The Walkmen, live at Middle East downstairs on September 18, 2009
Video: The Walkmen live at the Middle East downstairs on September 18
It was strange to see the sparse instrumentation from which NYC’s Walkmen drew their atmospheric, honey-dipped sound last Friday at the Middle East. One half-expects walls of antique organs and a throng of guitars, but only a single keyboard and a reverb-thick hollow-body limned the luscious textures of sonically dense favorites like “On the Water.”
The performance was subdued to match. Frontman Hamilton Leithauser, fresh-faced as a prep-school kid with his open leather jacket and white button-down shirt, stood at the mic and deftly belted verses about too-long days and decades that fly by, but barely moved a muscle, save for his jaws. Meanwhile, guitarist Paul Maroon, sporting a sweater and a two-day scruff, only managed the slightest of head-bobs during “Canadian Girl,” even as three trumpets and a trombone harmonized with his equally scruffy guitar fuzz. It all sounded splendid, but just a little too laid back — this is supposed to be a rock show, after all.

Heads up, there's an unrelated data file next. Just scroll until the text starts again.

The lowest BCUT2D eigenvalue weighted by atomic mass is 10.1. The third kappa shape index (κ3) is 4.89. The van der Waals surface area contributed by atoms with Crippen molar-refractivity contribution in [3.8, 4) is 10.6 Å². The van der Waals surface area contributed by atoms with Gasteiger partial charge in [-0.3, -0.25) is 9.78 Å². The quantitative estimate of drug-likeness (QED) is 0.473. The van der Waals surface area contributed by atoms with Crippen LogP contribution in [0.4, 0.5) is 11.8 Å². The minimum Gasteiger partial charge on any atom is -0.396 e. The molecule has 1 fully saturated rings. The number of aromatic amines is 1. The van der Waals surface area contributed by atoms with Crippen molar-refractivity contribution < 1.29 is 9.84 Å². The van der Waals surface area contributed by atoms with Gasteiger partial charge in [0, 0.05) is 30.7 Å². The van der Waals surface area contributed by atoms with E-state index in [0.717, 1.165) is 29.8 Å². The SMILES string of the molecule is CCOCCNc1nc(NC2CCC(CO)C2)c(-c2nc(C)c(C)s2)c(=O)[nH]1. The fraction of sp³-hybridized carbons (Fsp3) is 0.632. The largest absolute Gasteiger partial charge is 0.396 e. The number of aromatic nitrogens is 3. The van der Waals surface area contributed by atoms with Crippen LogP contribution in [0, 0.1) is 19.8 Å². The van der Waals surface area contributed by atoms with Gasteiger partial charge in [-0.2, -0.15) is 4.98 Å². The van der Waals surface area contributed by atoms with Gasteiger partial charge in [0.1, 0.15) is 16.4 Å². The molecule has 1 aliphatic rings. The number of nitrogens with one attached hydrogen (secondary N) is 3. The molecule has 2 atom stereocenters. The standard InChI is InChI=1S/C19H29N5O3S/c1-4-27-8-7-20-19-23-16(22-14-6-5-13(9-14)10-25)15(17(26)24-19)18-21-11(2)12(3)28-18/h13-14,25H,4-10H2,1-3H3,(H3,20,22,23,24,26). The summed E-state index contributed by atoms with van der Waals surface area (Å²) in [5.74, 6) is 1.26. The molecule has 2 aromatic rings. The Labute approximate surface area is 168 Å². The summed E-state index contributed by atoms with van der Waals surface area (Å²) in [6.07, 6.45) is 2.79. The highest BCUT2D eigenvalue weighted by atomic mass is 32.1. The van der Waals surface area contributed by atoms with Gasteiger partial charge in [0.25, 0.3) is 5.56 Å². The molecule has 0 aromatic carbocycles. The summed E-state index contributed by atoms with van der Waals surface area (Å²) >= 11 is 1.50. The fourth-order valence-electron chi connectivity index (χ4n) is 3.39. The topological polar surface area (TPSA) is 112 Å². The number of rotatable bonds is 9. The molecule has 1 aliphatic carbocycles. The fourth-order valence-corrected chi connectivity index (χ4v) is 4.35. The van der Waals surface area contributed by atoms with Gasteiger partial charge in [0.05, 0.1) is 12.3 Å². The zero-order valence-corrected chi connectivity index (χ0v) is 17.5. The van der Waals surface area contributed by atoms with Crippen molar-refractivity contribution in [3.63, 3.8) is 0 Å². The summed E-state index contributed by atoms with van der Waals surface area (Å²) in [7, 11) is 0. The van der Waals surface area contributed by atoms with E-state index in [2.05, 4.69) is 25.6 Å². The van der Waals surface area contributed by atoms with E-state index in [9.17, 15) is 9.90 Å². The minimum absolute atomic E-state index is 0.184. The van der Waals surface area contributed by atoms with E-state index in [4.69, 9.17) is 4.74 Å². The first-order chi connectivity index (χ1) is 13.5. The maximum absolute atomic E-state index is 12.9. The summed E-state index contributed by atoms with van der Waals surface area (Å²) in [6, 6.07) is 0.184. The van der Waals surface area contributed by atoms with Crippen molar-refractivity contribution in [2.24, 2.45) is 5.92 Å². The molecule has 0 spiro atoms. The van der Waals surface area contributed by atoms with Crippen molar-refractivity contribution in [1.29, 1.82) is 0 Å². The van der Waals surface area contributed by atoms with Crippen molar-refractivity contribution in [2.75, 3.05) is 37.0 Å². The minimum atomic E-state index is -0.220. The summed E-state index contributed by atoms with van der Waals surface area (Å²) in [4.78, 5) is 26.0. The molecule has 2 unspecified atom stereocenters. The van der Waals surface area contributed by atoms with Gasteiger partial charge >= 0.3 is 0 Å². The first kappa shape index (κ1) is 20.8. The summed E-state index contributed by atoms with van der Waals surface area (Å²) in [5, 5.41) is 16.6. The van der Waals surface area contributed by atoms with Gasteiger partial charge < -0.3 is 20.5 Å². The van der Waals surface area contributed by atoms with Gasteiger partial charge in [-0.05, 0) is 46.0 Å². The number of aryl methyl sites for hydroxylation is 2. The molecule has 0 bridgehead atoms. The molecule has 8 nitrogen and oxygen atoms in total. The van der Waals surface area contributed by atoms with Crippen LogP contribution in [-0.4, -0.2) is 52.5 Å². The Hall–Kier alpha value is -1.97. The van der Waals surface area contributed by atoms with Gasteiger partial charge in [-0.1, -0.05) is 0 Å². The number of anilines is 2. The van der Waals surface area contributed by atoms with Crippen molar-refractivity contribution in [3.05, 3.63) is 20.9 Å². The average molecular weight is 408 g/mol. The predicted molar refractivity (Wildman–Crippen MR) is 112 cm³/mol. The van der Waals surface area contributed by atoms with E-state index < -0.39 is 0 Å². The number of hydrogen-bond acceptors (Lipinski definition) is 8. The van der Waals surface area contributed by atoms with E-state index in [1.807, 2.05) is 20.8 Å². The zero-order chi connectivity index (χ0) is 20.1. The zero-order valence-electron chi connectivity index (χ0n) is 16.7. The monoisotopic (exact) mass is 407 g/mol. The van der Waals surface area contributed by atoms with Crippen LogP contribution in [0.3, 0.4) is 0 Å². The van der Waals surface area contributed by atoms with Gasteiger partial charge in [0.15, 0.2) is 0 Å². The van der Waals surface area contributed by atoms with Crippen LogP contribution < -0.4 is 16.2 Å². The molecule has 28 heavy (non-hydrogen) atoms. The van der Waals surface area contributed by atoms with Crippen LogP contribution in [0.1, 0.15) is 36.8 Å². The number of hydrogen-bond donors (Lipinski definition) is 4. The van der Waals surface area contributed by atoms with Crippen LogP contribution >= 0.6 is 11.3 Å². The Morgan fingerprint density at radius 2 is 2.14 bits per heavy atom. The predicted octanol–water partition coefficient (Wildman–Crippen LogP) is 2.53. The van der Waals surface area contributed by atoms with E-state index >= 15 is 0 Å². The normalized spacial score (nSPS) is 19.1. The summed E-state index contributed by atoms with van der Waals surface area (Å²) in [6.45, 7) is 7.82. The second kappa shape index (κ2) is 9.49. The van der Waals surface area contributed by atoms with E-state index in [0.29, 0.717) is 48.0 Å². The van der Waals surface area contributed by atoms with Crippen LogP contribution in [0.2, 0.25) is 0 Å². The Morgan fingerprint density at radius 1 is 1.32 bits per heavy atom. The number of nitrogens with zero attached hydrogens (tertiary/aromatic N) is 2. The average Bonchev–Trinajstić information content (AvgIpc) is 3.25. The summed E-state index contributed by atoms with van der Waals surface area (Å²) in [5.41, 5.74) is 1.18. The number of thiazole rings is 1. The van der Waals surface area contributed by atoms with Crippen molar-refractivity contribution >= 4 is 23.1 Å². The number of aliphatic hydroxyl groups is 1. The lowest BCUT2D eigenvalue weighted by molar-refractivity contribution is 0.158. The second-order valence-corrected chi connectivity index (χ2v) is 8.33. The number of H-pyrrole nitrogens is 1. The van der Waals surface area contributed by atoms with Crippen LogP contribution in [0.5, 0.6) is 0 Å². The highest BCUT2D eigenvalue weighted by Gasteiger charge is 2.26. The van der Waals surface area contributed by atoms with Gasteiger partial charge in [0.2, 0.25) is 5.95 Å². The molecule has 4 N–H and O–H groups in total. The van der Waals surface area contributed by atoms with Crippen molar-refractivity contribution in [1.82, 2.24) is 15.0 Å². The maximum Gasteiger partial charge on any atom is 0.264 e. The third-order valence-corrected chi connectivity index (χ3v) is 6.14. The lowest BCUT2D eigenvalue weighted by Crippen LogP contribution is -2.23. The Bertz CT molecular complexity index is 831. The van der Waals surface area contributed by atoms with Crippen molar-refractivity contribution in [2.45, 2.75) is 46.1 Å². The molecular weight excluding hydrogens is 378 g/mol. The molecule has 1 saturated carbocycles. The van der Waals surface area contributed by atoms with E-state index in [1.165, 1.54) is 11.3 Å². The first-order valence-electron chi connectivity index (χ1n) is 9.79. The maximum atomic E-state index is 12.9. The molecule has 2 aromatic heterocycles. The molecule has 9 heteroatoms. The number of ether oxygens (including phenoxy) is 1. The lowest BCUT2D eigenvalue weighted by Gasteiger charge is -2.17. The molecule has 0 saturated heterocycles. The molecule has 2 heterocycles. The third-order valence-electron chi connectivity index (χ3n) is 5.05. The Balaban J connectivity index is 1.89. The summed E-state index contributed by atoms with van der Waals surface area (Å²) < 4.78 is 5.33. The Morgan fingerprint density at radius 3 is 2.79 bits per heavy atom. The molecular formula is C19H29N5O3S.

Things got more lively once Leithauser belted his seven-second note during “All Hands and the Cook,” a shot of raw passion that seemed to jar the band loose. Leithauser’s jacket and Maroon’s sweater were duly discarded before the scathing opening verse to “The Rat” (“You’ve got a nerve to be asking a favor/You’ve got a nerve to be calling my number”). And with this sudden injection of vigor, the single keyboard/single guitar combo suddenly sounded tenfold as strong. “In the New Year” was a tour-de-force of hollow-body bellows and sinuous organ melodies. Leithauser nearly bent over backward before roaring, “I know that it’s true/it’s gonna be a good year.” And as he sang it later in that same song, the Walkmen certainly “took [their] sweet time” warming up, but our patience was paid back in full.
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